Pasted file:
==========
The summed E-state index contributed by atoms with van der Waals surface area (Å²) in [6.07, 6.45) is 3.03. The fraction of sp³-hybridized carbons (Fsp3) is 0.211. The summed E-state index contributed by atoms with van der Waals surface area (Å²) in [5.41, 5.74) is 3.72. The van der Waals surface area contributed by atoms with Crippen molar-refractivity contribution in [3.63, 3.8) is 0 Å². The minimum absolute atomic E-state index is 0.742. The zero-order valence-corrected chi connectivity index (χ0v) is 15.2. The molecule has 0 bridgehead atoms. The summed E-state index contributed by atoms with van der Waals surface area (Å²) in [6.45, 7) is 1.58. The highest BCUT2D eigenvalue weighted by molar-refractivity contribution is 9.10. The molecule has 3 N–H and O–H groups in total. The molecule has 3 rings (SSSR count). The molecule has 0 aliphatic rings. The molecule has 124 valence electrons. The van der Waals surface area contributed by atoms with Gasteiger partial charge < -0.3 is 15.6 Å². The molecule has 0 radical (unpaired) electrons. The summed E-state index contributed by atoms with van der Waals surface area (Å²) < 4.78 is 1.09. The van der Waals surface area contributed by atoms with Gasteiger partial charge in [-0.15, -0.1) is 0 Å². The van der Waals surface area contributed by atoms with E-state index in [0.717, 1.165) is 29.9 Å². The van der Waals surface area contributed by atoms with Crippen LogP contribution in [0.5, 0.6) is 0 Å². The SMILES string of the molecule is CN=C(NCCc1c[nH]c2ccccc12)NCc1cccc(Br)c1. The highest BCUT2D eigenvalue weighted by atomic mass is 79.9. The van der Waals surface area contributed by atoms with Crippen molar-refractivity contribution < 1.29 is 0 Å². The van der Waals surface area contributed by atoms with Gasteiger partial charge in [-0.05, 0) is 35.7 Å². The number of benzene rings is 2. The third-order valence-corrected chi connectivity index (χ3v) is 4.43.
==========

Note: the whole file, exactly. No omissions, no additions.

The summed E-state index contributed by atoms with van der Waals surface area (Å²) in [6.07, 6.45) is 3.03. The fraction of sp³-hybridized carbons (Fsp3) is 0.211. The summed E-state index contributed by atoms with van der Waals surface area (Å²) in [5.41, 5.74) is 3.72. The van der Waals surface area contributed by atoms with Crippen molar-refractivity contribution in [3.63, 3.8) is 0 Å². The minimum absolute atomic E-state index is 0.742. The zero-order valence-corrected chi connectivity index (χ0v) is 15.2. The molecule has 0 bridgehead atoms. The summed E-state index contributed by atoms with van der Waals surface area (Å²) in [6.45, 7) is 1.58. The highest BCUT2D eigenvalue weighted by molar-refractivity contribution is 9.10. The molecule has 3 N–H and O–H groups in total. The molecule has 3 rings (SSSR count). The molecule has 0 aliphatic rings. The molecule has 124 valence electrons. The van der Waals surface area contributed by atoms with Gasteiger partial charge < -0.3 is 15.6 Å². The molecule has 0 radical (unpaired) electrons. The summed E-state index contributed by atoms with van der Waals surface area (Å²) < 4.78 is 1.09. The van der Waals surface area contributed by atoms with Gasteiger partial charge in [-0.15, -0.1) is 0 Å². The van der Waals surface area contributed by atoms with E-state index in [0.717, 1.165) is 29.9 Å². The van der Waals surface area contributed by atoms with Crippen LogP contribution in [0.5, 0.6) is 0 Å². The SMILES string of the molecule is CN=C(NCCc1c[nH]c2ccccc12)NCc1cccc(Br)c1. The highest BCUT2D eigenvalue weighted by atomic mass is 79.9. The van der Waals surface area contributed by atoms with Crippen molar-refractivity contribution < 1.29 is 0 Å². The van der Waals surface area contributed by atoms with Gasteiger partial charge in [-0.05, 0) is 35.7 Å². The number of benzene rings is 2. The third-order valence-corrected chi connectivity index (χ3v) is 4.43.